by Vick Sacha
So, Mike and I have been tossing the idea around to do a series of articles about shows long passed, and behold, here we are! But we want to do things a little different. So if you’ve been to a killer show, tell us, so we can convince you to write about it! Surely, you’ve been to better shows than the one I’m going to tell you about, so let us hear it! Either these are going to be the coolest stories you’ve ever heard, or you’re going to be bored as hell. We can’t predict the future, but these are definitely worth a shot.
So, without further adieu…
Up until a few months before this show, I engulfed myself with every great pop-punk band that me and my highschool cohorts swooned over. After I graduated, literally overnight, I decided that all I wanted was to be a metalhead. And a metalhead I became. I was completely ignorant, but I was doing my research. I remember walking into Best Buy and buying the most metal looking CDs I could find, picking up the likes of Born of Osiris, Blackguard, and the almighty Shadows Fall. I started staying up late, prodding all over MySpace for stuff I might like, and listening to everything 103.3’s Steve Keicher played on his underground metal show on Sunday nights. Actually, I’d like to dedicate this article to that insomnia that filled my late teenage years and Steve Keicher’s midnight metal show because surely, without either I most likely wouldn’t be listening to anything close to what I’m into now, and I definitely wouldn’t have known anything about this show.
Date: Mid-October 2008.
Line-up: Trivium, All That Remains, 36 Crazyfists, The Human Abstract
Venue: Town Ballroom, Buffalo, NY
Still pretty damn ignorant about all things metal, 18 year-old me had zero idea who any of the bigger bands were. I went solely to see The Human Abstract. They were one of the bands Steve had played on his show; one of the few that I immediately fell in love with and set out on a quest to find more bands like them. Unfortunately for me, I had to painfully convince my Dad to give me a lift and pick up a friend, so we ended up walking into the show really late, and I missed THA’s entire set, sans two songs. Well, 1.5 songs. I immediately flung myself to the front during “Mea Culpa” so I could watch the remaining five minutes of their set in saddness. They closed off their set with “Vela, Together We Await the Storm”- the song that made me fall in love with them, and my mood lightened a little.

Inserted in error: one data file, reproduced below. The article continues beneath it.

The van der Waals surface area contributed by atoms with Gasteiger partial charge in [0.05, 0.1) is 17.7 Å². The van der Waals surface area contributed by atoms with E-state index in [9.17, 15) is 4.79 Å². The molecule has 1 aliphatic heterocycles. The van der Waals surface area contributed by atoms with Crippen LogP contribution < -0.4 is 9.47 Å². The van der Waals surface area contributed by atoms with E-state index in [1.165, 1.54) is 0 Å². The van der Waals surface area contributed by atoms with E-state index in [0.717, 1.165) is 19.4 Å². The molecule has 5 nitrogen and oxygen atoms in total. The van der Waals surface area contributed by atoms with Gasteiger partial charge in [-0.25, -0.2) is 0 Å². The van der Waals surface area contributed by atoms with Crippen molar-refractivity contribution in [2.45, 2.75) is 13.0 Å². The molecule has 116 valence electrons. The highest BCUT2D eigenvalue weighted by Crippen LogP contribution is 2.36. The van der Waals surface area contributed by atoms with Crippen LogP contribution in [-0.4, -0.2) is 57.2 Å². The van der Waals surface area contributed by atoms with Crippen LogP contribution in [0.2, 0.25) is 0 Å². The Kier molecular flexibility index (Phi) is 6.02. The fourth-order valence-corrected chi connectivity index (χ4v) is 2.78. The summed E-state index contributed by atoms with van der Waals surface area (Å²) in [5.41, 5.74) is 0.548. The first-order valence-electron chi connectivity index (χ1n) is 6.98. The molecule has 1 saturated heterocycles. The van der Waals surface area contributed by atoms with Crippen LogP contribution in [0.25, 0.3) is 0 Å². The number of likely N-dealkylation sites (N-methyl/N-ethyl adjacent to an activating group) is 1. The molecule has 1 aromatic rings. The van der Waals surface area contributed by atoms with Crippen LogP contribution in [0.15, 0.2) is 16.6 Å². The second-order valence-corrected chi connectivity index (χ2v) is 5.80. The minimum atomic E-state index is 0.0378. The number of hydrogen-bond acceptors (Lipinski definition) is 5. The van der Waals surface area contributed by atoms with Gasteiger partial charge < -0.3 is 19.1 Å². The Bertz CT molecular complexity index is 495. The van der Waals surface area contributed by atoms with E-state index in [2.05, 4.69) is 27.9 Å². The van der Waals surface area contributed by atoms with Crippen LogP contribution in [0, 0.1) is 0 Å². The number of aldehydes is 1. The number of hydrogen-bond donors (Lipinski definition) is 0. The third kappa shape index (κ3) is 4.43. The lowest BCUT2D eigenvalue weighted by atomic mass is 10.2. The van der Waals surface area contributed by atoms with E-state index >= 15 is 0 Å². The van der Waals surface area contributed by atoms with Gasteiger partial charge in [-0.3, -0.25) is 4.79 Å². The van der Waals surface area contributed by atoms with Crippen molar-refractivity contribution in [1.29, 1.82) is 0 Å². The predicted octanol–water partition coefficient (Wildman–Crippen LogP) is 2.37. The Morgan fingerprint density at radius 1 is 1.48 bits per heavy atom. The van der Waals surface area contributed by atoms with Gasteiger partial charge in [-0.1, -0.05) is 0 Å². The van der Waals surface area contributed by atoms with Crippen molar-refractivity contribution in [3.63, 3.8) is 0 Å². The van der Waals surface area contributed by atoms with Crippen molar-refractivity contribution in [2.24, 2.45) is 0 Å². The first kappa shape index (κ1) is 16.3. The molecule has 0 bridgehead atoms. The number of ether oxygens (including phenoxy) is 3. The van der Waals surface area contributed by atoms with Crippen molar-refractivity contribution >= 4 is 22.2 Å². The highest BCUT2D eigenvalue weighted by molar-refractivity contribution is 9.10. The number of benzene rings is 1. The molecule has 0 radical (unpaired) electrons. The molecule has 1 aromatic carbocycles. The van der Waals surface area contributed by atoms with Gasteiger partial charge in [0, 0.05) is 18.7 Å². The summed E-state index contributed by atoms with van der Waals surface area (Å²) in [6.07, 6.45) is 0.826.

Then, after their set, amongst the darkness of Town Ballroom, I ran into THA vocalist Nate Ells. Of course, in trve Vick fashion, I totally fangirled and told him how awesome they were and absolutely needed to get a photo with him, and a hug and OMG I just need that hoodie *breathes*.
After I snagged my hoodie and gotten another hug from Ells *squeee*, the vocalist of 36 Crazyfists, Brock Lindow, was asked for his autograph on a shirt, but alas had no marker to do so. Of course, I came prepared, and oh so willingly handed him my sharpie to keep. In return, he told me I could have any shirt of theirs, free of charge. Having never experienced such gratuity before, I couldn’t accept the offer, but he insisted. Lindow pursed his lips, gave me a funny look and said “Hmm, you look like you have too many black shirts, have this one!” and handed me a white girly tee. And of course, I had him sign it, because that shit is what I gave him that damn marker for. I was totally elated, and my mood had done a 180. The night could in no way turn on me and go bad, and behold, it indeed did not.